Book Review: Big Friendship

Co-written by best friends Aminatou Sow and Ann Friedman, Big Friendship is a memoir of the authors’ friendship. Using their friendship as a model, Sow and Friedman explore why friendship is so important, how and why certain people become friends, why those friendships sometimes end, and the (oftentimes invisible and unspoken) work required to maintain close friendships. Ever since I moved over 1,000 miles up the coast, I’ve wondered how to make new friends in a new city – but I’ve spent considerably less time thinking about how to maintain those friendships. Big Friendship seemed like something I needed to read.

The book: Big Friendship: How We Keep Each Other Close by Aminatou Sow and Ann Friedman
Genre: Nonfiction, memoir
Rating: 3 stars out of 5

The first couple chapters of Big Friendship left me feeling skeptical, because the authors didn’t seem relatable at first – and I wasn’t sure if I would be able to connect with the authors’ advice if I couldn’t connect with them. Sow and Friedman clearly value ambition and success, and they spend a lot of time in the early chapters talking about their professional achievements. This made me worry that the book was aimed for a more professionally ambitious audience, with an emphasis on #girlbosses and #squadgoals. While there certainly was some of that, and while the authors seem to care about climbing the professional ladder in a way that I probably never will, I still got a lot out of Big Friendship (including the chapter that focused on female camaraderie in the workplace).

One of my favorite things about Big Friendship was its emphasis on the importance of respectful but honest communication between friends. Sow and Friedman point out that many women have been socialized to avoid “drama” at all costs, but that there’s an important distinction between avoiding “drama” and sweeping issues under the rug in a way that may ultimately be harmful to a relationship. They also talk about how jealousy can turn ugly, but how jealousy can also be used as an opportunity for good communication. For example, if I’m feeling jealous that my work friend got an incredible promotion that I wanted, instead of being salty that I didn’t get the promotion, I should reach out to that friend for advice!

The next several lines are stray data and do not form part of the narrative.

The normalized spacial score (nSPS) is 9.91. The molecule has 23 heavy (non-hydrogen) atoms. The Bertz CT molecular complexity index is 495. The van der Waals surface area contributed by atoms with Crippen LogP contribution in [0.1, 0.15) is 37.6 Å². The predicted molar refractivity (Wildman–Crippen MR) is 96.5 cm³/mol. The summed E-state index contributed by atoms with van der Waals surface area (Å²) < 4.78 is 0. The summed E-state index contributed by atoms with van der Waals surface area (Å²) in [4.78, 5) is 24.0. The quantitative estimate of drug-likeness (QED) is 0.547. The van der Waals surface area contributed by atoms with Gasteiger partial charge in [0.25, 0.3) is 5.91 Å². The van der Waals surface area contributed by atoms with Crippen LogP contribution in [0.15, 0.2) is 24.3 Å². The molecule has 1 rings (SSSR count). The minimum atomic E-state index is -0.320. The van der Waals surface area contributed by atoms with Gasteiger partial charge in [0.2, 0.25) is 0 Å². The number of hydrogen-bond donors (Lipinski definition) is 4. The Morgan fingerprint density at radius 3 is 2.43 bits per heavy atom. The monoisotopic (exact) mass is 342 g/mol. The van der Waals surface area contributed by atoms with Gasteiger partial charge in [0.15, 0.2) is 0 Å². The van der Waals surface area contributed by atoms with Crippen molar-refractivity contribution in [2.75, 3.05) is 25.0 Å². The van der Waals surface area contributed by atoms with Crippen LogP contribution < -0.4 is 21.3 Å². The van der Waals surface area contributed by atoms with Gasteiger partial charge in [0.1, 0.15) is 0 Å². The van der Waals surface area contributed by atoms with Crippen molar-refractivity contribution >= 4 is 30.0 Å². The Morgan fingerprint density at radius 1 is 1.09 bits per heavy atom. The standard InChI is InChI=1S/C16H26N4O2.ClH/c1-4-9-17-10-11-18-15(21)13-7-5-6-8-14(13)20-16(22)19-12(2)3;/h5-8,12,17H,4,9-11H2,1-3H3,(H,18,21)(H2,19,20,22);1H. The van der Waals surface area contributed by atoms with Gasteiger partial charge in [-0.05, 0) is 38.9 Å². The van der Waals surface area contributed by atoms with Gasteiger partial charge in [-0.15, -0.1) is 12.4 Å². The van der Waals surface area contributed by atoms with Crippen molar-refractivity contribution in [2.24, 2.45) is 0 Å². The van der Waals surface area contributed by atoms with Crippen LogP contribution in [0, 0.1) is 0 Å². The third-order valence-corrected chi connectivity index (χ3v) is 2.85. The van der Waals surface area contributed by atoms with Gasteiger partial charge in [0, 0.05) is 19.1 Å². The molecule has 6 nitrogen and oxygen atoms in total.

While I gained some great insights from Big Friendship, I think the book would have been even stronger if it hadn’t used Sow and Friedman’s friendship as the model for all their ideas about friendship. I’m inspired by the co-authors’ ability to maintain a deep and rewarding long-distance friendship, but at the same time, they are just two people, and not every friendship is going to look like theirs. In fact, many friendships cannot look like Sow and Friedman’s, because most people probably don’t have the resources to resolve rough patches in a friendship by going on a luxurious spa weekend, or paying for expensive couple’s counseling (two things that the co-authors talk about in the book).

While Big Friendship certainly isn’t perfect, I still enjoyed it. The book is highly readable, and surprisingly not too heavy despite its focus on maintaining deep, interpersonal relationships. And even though I found many of the authors’ anecdotes unrelatable, I still gained valuable insights from their book.

Author: Hannah Celeste

Hi! I'm Hannah, a book-blogger from the Northeastern United States. I enjoy reading many genres, cooking and baking, doing yoga, and spending time with my two cats.

17 thoughts on “Book Review: Big Friendship”

    1. Oof yeah, I’m not a Rachel Hollis fan either. I really like the article you included here! The long-distance friendships that have worked for me are ones where we’ve put in effort and adapted to new circumstances, but I’ve never thoughtfully/intentionally done this – it’s just happened or not. It helps to think about friendship in the terms they describe.

      And thank you Melanie! Another video date sounds good – I’ll email you 🙂

      Liked by 1 person

  1. The concept of this sounds so interesting! It’s a shame they didn’t pull back and look at the issue from a wider perspective at some moments; maybe that would have made it more applicable to readers rather than so personal to them.

    Liked by 1 person

    1. It was really interesting and the authors definitely have a lot of great insights!! I’d still recommend it if you are interested – just knowing that some of the authors’ anecdotes about birthday retreats and spa vacations might not be the most relatable haha.

      Liked by 1 person

  2. I think using your own experiences may make the advice more credible instead of just talking theory? But if you can’t identify with the two authors or their lifestyle, obviously it doesn’t work. When I moved to a new country, I worried about keeping my “old” friends, but it hasn’t been a problem and even if I’ve made new friends, it’s nice still to have people in my life, who have known me for a long time.